|Senate Majority Leader Mitch McConnell|
(Photo by Andrew Harrer, Bloomberg)
Pennsylvania, Ohio and Kentucky were among the states that expanded Medicaid under the Affordable Care Act, extending coverage to more than 700,000 low-income adults in the larger states and 470,000 in Kentucky. That expansion has enabled an estimated 150,000 Ohioans and 63,000 Pennsylvanians to get addiction treatment, Meyer reports.
The Kentucky Cabinet for Health and Family Services said it didn't have current data available on short notice, but a recent report for the Foundation for a Healthy Kentucky said 41,146 Kentuckians on the Medicaid expansion had received substance-abuse treatment through the second quarter of 2016.
"McConnell's assignment puts Portman and Toomey in a very tough and highly visible spot," Meyer writes. "Substance-abuse providers, lawmakers, and policy experts in Ohio and Pennsylvania warn that phasing out enhanced federal funding for Medicaid expansion would effectively end coverage for hundreds of thousands of people—including many with substance abuse disorders—because the states couldn't afford to continue the expansion on their own." The same is true in Kentucky.
Also, Meyer reports that providers told him "The commercial health plans that Republicans want to offer as a substitute generally don't offer benefits for substance-abuse treatment that are nearly as good as what Medicaid offers."
Nationally, Medicaid provides coverage to more than 650,000 non-elderly adults with addiction, among the estimated 3 million people who are addicted, according to the Kaiser Family Foundation.
Ending the Medicaid expansion "would be nothing short of disastrous for my state," Republican state Rep. Gene DiGirolamo, who chairs the Pennsylvania House's human services committee, told Meyer. "If the expansion goes away, people with drug and alcohol addiction will show up at hospital ERs, go back on the street, and end up tragically dead or in jail."
Andrew Albrecht, CEO of The Counseling Center, a drug- and alcohol-treatment center in Portsmouth, Ohio, just across the Ohio River from Kentucky, told Meyer, "The Medicaid expansion is the single biggest thing that's happened to our agency. Prior to expansion, we had to ration care. If the expansion ended, we'd have to make some really tough decisions about how many men we could treat." Since the 2014 expansion, the center has enlarged to 72 beds from 16.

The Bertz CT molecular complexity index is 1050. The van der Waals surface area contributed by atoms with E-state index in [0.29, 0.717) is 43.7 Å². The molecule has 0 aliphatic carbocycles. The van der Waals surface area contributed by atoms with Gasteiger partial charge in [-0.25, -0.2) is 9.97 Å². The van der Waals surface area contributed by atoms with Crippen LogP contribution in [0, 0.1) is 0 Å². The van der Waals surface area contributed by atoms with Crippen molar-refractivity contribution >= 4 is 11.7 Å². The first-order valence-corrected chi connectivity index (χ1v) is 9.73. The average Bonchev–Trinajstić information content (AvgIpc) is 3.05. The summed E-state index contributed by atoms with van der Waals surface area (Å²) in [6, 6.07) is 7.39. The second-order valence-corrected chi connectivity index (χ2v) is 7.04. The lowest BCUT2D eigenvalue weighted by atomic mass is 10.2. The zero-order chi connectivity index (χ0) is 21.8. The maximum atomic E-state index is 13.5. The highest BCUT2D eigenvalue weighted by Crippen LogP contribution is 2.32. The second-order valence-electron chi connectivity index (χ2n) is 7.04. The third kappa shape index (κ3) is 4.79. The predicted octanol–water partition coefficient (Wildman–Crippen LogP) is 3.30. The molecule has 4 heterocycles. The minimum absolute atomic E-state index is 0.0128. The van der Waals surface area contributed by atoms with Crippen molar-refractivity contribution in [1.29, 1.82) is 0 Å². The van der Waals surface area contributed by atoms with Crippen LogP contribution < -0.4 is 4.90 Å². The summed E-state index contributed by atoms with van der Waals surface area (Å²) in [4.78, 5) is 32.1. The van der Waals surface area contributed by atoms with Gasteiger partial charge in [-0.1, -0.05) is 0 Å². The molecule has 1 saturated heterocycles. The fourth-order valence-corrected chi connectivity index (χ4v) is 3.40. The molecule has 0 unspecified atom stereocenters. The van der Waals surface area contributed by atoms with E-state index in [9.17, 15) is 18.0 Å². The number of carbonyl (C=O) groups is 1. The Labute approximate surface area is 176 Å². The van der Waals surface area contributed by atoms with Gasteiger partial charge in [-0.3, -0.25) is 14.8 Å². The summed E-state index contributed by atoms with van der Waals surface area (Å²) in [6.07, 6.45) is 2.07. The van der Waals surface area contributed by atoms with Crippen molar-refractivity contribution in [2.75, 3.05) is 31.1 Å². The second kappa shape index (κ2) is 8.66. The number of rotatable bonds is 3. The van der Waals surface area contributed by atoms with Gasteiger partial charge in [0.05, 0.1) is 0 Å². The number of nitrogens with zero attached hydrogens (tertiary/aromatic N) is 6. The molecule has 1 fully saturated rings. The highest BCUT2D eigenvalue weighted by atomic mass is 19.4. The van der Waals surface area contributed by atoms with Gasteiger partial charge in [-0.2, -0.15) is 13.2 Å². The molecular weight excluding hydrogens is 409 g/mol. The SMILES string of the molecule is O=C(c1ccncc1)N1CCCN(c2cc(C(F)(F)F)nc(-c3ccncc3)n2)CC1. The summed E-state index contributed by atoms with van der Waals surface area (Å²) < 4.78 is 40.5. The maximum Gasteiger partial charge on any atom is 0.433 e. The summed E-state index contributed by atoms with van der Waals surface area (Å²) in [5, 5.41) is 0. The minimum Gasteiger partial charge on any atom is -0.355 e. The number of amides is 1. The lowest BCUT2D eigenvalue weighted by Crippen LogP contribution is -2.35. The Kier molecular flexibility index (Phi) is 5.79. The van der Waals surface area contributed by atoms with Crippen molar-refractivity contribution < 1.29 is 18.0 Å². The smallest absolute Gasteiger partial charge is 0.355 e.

Portman, Ohio's Republican senator, "has called for moderating or at least delaying the repeal" of Medicaid expansion, Meyer reports. "Toomey is pushing for rapid repeal of the extra federal funding" while saying that the House's proposed Medicaid changes "probably" are "a little too sudden" and that he would be open to a "conversation about easing the transition."
The bill passed by the House would end the expansion in 2020 and "allow states to opt out of the ACA's required coverage for essential health benefits such as mental health and substance abuse treatment," Meyer notes. "In addition, it would allow states to let insurers price plans based on applicants' pre-existing conditions, such as drug addiction. These provisions likely would reduce access to addiction treatment, experts say."
Ohio expanded Medicaid in 2014 under Republican Gov. John Kasich; Pennsylvania did it in 2015 under Democratic Gov. Tom Wolf. Kentucky did it under then-Gov. Steve Beshear, a Democrat, in 2014; Republican Gov. Matt Bevin is seeking a federal waiver to cut back the program.
Meanwhile, McConnell's top deputy, Texas Sen. John Cornyn, told KFYO Radio in Lubbock that the Senate would pass a health bill by the end of July, CBS News reports. But then the House and Senate would have to reach a compromise, and Sen. Richard Burr, R-N.C., who dislikes the House bill, told Greensboro and Winston-Salem's WXII-TV, "I think it's unlikely that we will get a health-care deal." Asked if the Senate would pass a health bill, he said, "I don't see a comprehensive health-care plan this year."
A poll May 16-22 by the Kaiser Family Foundation found that 55 percent of Americans had an unfavorable view of the House bill, while 31 percent viewed it favorably. Asked about Medicaid, 58 percent said the program is either “very” or “somewhat” important to them and their family – including a majority of Democrats (64 percent) and independents (57 percent) and nearly half (46 percent) of Republicans.